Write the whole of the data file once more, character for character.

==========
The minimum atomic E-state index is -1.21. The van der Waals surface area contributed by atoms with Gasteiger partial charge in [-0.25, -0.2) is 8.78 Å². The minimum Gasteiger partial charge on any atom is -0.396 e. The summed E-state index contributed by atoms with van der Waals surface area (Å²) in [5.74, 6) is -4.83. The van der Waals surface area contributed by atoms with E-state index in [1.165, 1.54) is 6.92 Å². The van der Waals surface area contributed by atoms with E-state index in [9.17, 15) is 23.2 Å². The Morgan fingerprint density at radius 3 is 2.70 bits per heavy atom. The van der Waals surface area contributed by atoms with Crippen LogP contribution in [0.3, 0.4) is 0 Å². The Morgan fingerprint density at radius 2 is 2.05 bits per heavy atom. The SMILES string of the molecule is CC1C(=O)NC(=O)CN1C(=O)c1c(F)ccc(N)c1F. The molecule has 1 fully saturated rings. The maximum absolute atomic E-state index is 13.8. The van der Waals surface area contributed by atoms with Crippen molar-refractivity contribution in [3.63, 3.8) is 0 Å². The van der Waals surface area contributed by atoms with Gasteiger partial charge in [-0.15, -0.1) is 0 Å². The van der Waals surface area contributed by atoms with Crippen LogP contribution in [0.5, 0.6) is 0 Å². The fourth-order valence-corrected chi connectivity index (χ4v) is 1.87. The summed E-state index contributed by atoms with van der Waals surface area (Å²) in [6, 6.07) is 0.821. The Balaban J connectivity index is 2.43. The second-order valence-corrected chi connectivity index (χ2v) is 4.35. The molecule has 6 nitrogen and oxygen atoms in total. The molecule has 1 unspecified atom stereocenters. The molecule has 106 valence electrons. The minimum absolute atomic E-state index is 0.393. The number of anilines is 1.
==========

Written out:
The minimum atomic E-state index is -1.21. The van der Waals surface area contributed by atoms with Gasteiger partial charge in [-0.25, -0.2) is 8.78 Å². The minimum Gasteiger partial charge on any atom is -0.396 e. The summed E-state index contributed by atoms with van der Waals surface area (Å²) in [5.74, 6) is -4.83. The van der Waals surface area contributed by atoms with E-state index in [1.165, 1.54) is 6.92 Å². The van der Waals surface area contributed by atoms with E-state index in [9.17, 15) is 23.2 Å². The Morgan fingerprint density at radius 3 is 2.70 bits per heavy atom. The van der Waals surface area contributed by atoms with Crippen LogP contribution in [0.3, 0.4) is 0 Å². The Morgan fingerprint density at radius 2 is 2.05 bits per heavy atom. The SMILES string of the molecule is CC1C(=O)NC(=O)CN1C(=O)c1c(F)ccc(N)c1F. The molecule has 1 fully saturated rings. The maximum absolute atomic E-state index is 13.8. The van der Waals surface area contributed by atoms with Crippen molar-refractivity contribution in [3.63, 3.8) is 0 Å². The van der Waals surface area contributed by atoms with Gasteiger partial charge in [-0.15, -0.1) is 0 Å². The van der Waals surface area contributed by atoms with Crippen LogP contribution in [0.5, 0.6) is 0 Å². The fourth-order valence-corrected chi connectivity index (χ4v) is 1.87. The summed E-state index contributed by atoms with van der Waals surface area (Å²) in [6, 6.07) is 0.821. The Balaban J connectivity index is 2.43. The second-order valence-corrected chi connectivity index (χ2v) is 4.35. The molecule has 6 nitrogen and oxygen atoms in total. The molecule has 1 unspecified atom stereocenters. The molecule has 106 valence electrons. The minimum absolute atomic E-state index is 0.393. The number of anilines is 1.